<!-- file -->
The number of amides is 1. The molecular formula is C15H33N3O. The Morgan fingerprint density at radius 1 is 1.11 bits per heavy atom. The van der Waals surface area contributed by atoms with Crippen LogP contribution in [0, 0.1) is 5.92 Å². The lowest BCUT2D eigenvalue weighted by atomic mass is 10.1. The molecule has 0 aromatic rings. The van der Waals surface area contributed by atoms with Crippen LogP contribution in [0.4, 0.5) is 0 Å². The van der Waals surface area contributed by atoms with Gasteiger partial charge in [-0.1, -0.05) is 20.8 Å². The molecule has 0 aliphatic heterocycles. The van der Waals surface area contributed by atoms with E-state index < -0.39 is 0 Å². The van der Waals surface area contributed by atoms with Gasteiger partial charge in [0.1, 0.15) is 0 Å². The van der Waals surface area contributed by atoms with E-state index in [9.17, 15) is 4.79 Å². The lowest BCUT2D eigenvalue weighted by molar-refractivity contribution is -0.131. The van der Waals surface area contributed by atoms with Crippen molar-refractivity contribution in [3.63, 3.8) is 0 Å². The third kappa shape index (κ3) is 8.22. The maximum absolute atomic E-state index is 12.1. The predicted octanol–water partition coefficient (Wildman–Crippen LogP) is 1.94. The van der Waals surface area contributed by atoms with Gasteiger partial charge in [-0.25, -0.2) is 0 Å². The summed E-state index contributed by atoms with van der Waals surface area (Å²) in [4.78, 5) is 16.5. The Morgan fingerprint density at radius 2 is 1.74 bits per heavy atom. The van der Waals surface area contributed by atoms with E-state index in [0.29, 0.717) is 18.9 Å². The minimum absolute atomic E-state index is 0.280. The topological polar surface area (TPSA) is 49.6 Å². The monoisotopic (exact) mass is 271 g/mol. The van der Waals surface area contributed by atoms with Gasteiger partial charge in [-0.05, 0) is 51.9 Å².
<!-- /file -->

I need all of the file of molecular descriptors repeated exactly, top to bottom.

The number of amides is 1. The molecular formula is C15H33N3O. The Morgan fingerprint density at radius 1 is 1.11 bits per heavy atom. The van der Waals surface area contributed by atoms with Crippen LogP contribution in [0, 0.1) is 5.92 Å². The lowest BCUT2D eigenvalue weighted by atomic mass is 10.1. The molecule has 0 aromatic rings. The van der Waals surface area contributed by atoms with Crippen LogP contribution in [0.4, 0.5) is 0 Å². The van der Waals surface area contributed by atoms with Gasteiger partial charge in [-0.1, -0.05) is 20.8 Å². The molecule has 0 aliphatic heterocycles. The van der Waals surface area contributed by atoms with E-state index < -0.39 is 0 Å². The van der Waals surface area contributed by atoms with Gasteiger partial charge in [0.1, 0.15) is 0 Å². The van der Waals surface area contributed by atoms with E-state index in [9.17, 15) is 4.79 Å². The lowest BCUT2D eigenvalue weighted by molar-refractivity contribution is -0.131. The van der Waals surface area contributed by atoms with Crippen molar-refractivity contribution in [3.63, 3.8) is 0 Å². The third kappa shape index (κ3) is 8.22. The maximum absolute atomic E-state index is 12.1. The predicted octanol–water partition coefficient (Wildman–Crippen LogP) is 1.94. The van der Waals surface area contributed by atoms with Gasteiger partial charge in [-0.25, -0.2) is 0 Å². The summed E-state index contributed by atoms with van der Waals surface area (Å²) in [4.78, 5) is 16.5. The Morgan fingerprint density at radius 2 is 1.74 bits per heavy atom. The van der Waals surface area contributed by atoms with E-state index in [0.29, 0.717) is 18.9 Å². The minimum absolute atomic E-state index is 0.280. The topological polar surface area (TPSA) is 49.6 Å². The monoisotopic (exact) mass is 271 g/mol. The van der Waals surface area contributed by atoms with Gasteiger partial charge in [-0.05, 0) is 51.9 Å².